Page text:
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# So far, every song I've heard is different from the other. Won't that end some day, where there will be nothing different left to compose?

### 3 Answers

- husoskiLv 71 month agoFavorite Answer
What are the possibilities in one measure of 4-4 time in the key of C-major, using nothing that isn't a multiple of an 8th note, and only one octave of the scale from C to the next higher C, with no accidentals. Tie's will be allowed, though, so any note duration that's a multiple of an 8th node is possible.

And everything's a note. Ain't no rests for the wicked. :^)

That breaks one measure into 8 time intervals with 7 places between them. There is one way to one note (the whole note) to fill the bar, and 8 scale notes to use. That's 8 whole notes.

Things get more interesting with 2 or more intervals. There are 7 places you can pick that will divide the measure into two intervals. Each of those has 8 choices for the first note and independently 8 for the second for a total of 8^2 = 64 possibilities.

(7 ways to divide the measure) * (64 possibilities for each way) = 448 ways to fill a measure with exactly two notes.

To divide the measure into three notes, you can pick any two of the 7 "between" points. There are 7*6/2 = 21 ways to do that, for a total of 21 * (8^3) = 21 * 512 = 10752 ways to fill a measure with exactly 3 notes. I wrote a tiny program to finish the calclulations for k notes out of a max of 8, with 8 scale tones possible for each different note:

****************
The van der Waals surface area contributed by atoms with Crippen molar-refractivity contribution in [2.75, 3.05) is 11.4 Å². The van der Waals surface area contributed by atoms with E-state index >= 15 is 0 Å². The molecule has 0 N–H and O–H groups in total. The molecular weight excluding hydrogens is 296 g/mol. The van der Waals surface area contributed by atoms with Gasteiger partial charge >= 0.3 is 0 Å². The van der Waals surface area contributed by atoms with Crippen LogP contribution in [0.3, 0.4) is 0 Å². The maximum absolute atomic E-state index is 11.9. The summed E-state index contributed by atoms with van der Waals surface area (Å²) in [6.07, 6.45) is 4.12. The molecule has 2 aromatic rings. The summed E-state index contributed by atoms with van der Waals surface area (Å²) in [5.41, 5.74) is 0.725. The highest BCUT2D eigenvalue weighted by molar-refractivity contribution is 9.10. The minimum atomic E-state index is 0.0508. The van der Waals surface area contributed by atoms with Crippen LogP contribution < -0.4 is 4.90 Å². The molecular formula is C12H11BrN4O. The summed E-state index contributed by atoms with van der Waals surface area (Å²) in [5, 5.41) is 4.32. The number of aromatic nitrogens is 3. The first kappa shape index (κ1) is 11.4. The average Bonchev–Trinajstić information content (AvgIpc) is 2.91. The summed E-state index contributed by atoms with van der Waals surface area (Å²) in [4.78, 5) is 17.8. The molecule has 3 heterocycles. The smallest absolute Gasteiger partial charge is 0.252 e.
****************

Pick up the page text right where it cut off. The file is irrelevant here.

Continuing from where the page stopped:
notes in # of different # of different

measure rhythms note sequences

1 1 8

2 7 448

3 21 10752

4 35 143360

5 35 1146880

6 21 5505024

7 7 14680064

8 1 16777216

Total: 38263752

So, with that limited musical vocabulary, there are 38,263,752 possible ways to write one measure of "melody line" with nothing shorter than an eight note. I ran the computation for 16th notes and the total is 1,647,129,056,757,192.

Sure, most of those won't be melodic...and because all sequences are counted it covers all of seven the Pythagorean "modes" (Ionian, Dorian, Phrygian, etc.) so it really isn't just "C major". But you get the idea, right? There are more possible melodies than there are cells in the brain.

Add a second measure and those numbers are squared! I'll let you work out what adding a harmony part does...